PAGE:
By George E. Lewis
Founded in 1965 and nonetheless lively this present day, the organization for the development of artistic Musicians (AACM) is an American establishment with a global attractiveness. George E. Lewis, who joined the collective as in 1971, establishes the total significance and power of the AACM with this communal heritage, written with a symphonic sweep that attracts on a cross-generational refrain of voices and a wealthy selection of infrequent images.
Moving from Chicago to manhattan to Paris, and from founding member Steve McCall’s kitchen desk to Carnegie corridor, A strength greater Than Itself uncovers a colourful, multicultural universe and brings to mild a tremendous piece of the historical past of avant-garde song and art.
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Extra info for A Power Stronger Than Itself: The AACM and American Experimental Music
These associates felt that using more accessible language would produce a friendly and nonthreatening introduction to the AACM and its work that would appeal to a wide audience. The jazz writer Stanley Dance was evidently a devotee of this approach, judging from his critique of two jazz studies anthologies published in the 1990s by film scholar Krin Gabbard, Representing Jazz and Jazz among the Discourses: There is original thought here, but the reader is immediately confronted by the language academics apparently use to communicate with one another.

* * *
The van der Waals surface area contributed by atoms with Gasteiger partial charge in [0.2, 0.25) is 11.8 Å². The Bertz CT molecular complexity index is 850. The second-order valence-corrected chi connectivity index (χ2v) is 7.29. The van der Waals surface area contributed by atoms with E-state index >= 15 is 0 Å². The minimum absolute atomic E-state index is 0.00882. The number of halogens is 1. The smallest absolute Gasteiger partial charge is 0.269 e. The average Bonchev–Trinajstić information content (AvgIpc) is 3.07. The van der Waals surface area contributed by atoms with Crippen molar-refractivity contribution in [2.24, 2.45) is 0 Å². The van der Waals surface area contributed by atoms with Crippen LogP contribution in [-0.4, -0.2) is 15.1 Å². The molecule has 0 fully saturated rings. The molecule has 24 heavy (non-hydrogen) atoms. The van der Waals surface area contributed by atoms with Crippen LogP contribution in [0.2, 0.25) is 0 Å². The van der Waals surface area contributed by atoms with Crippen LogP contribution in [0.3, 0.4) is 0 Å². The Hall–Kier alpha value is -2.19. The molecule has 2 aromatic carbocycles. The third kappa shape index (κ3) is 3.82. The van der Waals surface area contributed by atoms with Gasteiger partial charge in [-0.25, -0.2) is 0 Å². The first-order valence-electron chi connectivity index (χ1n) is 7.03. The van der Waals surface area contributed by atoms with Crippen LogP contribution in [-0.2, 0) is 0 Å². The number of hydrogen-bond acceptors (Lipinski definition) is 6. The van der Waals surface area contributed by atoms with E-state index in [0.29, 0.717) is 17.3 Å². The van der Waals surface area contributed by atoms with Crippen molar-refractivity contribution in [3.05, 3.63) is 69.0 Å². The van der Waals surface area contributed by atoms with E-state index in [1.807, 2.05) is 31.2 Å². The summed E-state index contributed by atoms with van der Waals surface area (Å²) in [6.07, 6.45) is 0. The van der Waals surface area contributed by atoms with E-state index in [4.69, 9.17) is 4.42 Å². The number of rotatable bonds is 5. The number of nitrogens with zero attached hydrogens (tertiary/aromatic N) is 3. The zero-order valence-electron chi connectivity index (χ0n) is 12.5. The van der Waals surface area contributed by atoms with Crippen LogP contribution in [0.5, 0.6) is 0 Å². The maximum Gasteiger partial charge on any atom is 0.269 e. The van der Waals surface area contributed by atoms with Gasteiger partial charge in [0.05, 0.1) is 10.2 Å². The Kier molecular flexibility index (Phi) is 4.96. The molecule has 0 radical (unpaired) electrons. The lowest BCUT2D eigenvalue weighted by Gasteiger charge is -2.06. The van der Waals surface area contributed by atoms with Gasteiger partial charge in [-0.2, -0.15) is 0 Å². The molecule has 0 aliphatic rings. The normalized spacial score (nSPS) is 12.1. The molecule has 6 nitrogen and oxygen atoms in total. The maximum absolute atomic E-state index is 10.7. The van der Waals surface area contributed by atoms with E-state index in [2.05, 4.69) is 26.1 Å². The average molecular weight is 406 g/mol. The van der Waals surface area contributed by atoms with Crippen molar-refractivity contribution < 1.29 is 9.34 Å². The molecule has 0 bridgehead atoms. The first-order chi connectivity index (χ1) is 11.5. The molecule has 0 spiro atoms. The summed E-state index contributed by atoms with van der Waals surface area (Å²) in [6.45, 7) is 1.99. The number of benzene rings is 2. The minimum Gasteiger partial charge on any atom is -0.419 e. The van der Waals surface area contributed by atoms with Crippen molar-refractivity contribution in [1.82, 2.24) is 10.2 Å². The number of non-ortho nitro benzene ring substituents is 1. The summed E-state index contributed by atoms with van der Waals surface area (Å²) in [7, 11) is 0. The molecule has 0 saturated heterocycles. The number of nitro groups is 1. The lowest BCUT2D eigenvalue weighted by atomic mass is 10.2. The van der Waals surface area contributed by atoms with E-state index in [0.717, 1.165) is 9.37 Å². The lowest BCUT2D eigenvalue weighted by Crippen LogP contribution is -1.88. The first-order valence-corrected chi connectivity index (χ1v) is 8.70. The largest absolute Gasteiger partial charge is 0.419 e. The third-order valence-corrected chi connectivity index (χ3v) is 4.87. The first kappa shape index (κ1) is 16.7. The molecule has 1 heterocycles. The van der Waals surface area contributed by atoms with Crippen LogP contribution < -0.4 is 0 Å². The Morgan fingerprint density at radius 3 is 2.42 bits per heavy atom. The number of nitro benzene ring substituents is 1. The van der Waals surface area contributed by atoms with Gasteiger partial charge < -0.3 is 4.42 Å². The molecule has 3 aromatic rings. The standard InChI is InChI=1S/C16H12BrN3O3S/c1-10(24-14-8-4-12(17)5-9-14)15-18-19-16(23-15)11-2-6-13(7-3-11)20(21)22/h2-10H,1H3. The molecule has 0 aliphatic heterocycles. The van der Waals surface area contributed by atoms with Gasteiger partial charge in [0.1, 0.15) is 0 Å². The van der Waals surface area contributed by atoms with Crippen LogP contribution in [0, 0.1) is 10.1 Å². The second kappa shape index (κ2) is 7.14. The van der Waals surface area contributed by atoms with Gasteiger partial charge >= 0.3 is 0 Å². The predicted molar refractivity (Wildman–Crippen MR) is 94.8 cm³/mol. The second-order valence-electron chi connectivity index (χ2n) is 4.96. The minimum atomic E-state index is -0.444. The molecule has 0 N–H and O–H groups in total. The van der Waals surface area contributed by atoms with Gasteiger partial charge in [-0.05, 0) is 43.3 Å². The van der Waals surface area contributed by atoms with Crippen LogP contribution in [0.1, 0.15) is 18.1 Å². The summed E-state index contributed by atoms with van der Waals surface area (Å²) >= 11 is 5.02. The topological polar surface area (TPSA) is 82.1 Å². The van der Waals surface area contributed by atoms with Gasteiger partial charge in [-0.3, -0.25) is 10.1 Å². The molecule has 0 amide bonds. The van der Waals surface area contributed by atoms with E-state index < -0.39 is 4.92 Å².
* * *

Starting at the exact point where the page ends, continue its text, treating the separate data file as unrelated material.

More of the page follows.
Here, I examine the roots of Amiri Baraka’s mid-1960s analysis of the black middle class, both in his 1963 Blues People and his highly infl uential 1966 essay, “The Changing Same (R&B and New Black Music)” in sociologist E. Franklin Frazier’s scathing 1957 portrait of the black middle class, Black Bourgeoisie,7 an account that drew substantially upon “sociology of deviance” ideas that were highly infl uential during the 1950s. Music histories have been loath to come to terms with the interaction between cultural nationalism and anticorporate notions of self-determination, except where these have been articulated by Europeans or European Americans.
For example, a manifesto such as John Cage’s Silence, with its articulation of a pan-European intellectual history that became naturalized as constitutive of an overall American musical identity, is as starkly culturally nationalist as anything published during the heyday of the Black Arts Movement. The creation of the long-lived and still-controversial AACM-identified slogan, “Great Black Music,” arose during this period. S. society and abroad, were promulgating. At times, both musicians and audiences found themselves precariously situated atop the horns of a class-inflected populist-versus-elitist dilemma, grappling along the way with knotty issues of control and appropriation of a “cultural property,” black music, that was simultaneously the most commodified and the most closely policed music in history.
A Power Stronger Than Itself: The AACM and American Experimental Music by George E. Lewis